|Nokia Morph in Phone Mode|
While being thin, it's the strongest material ever tested, having a breaking strength 200 times greater than steel and is also the lightest material ever, best intrinsic conductor and super-flexible, too. It's predicted to replace silicon as the base for all electronics."
This thin, light, super-strong, flexible material may be the key to developing revolutionary devices, such as Nokia's "Morph," that up until now have only been envisioned as far-fetched concepts.
"We're not just talking about mobile phones here, we're talking about the technology in its vastness. Once the technology exists, your TV could - in theory - just be unrolled and pasted to your living room wall, like a roll of wallpaper," adds Nokia in a June 14 post on its Conversations blog.
While the possibilities for Graphene-based gadgets are mind-boggling there is still a lot of research to be done.
Nokia is teaming up with four Nobel laureates: Dr Andrea Gelm, Dr Konstantin Novoselov, Dr K. von Klitzing and Dr A. Fert to further the technology as part of the Graphene Flagship programme.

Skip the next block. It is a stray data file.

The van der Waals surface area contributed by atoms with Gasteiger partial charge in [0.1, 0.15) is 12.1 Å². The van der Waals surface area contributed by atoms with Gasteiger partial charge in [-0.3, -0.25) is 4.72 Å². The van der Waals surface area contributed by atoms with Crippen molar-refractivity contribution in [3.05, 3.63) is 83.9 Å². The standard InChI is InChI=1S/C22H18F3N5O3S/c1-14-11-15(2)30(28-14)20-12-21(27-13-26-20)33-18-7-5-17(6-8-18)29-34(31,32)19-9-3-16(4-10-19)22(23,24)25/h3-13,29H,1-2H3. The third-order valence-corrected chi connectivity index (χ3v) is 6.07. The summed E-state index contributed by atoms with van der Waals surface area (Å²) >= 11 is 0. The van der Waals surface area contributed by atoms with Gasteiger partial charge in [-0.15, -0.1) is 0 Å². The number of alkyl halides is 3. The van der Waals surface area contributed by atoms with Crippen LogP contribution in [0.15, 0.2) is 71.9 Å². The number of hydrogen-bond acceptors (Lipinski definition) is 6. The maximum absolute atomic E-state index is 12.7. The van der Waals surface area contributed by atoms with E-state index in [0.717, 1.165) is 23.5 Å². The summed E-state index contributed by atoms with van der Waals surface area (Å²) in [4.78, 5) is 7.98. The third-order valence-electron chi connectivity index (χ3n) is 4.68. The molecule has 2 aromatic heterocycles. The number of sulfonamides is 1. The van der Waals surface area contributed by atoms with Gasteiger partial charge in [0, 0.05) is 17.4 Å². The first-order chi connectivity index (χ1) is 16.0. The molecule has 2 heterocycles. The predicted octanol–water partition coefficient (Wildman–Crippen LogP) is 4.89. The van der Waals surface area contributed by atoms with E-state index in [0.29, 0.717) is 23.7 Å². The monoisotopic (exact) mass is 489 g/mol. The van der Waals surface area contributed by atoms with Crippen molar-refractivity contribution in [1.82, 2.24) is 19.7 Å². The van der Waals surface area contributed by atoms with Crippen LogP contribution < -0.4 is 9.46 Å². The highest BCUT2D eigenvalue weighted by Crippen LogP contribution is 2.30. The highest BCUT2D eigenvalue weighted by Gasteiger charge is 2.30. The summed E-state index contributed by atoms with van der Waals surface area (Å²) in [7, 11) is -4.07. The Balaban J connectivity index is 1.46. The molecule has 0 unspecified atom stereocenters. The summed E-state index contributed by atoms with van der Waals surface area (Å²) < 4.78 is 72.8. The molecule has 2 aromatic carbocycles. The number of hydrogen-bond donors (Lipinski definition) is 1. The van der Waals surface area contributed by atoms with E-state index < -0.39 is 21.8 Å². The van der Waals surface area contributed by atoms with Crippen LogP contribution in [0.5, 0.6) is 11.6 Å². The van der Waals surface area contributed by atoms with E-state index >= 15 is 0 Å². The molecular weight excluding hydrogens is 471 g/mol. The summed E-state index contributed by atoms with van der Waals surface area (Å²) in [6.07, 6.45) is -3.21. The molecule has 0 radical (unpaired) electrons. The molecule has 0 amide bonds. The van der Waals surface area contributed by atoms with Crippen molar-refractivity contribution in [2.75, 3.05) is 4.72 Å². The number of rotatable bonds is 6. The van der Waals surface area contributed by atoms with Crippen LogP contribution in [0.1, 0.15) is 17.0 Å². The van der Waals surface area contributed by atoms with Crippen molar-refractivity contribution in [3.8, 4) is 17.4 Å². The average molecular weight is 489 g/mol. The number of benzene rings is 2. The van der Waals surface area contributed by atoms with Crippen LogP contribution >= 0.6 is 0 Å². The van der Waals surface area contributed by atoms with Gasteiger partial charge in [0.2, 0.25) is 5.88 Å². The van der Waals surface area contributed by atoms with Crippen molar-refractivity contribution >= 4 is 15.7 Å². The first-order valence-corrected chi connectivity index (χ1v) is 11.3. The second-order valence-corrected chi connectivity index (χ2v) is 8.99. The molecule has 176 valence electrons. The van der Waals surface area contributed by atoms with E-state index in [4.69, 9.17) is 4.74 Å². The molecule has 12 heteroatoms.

The Chalmers University of Technology, the University of Manchester, the University of Lancaster, the University of Cambridge, AMO Gmbh, the Catalan institute of Nanotechnology, the Italian research council, and the European Science foundation will also be involved in the programme.
|Nokia Morph in Wrist Mode|
The Graphene Flagship programme was launched on May 4 in Budapest with the goal of bringing "this most-promising material to the real-world." It is part of an ambitious science-driven, research initiative in the EU called the Future and Emerging Technology (FET) Flagships project. A video of Nokia's Morph concept can be seen here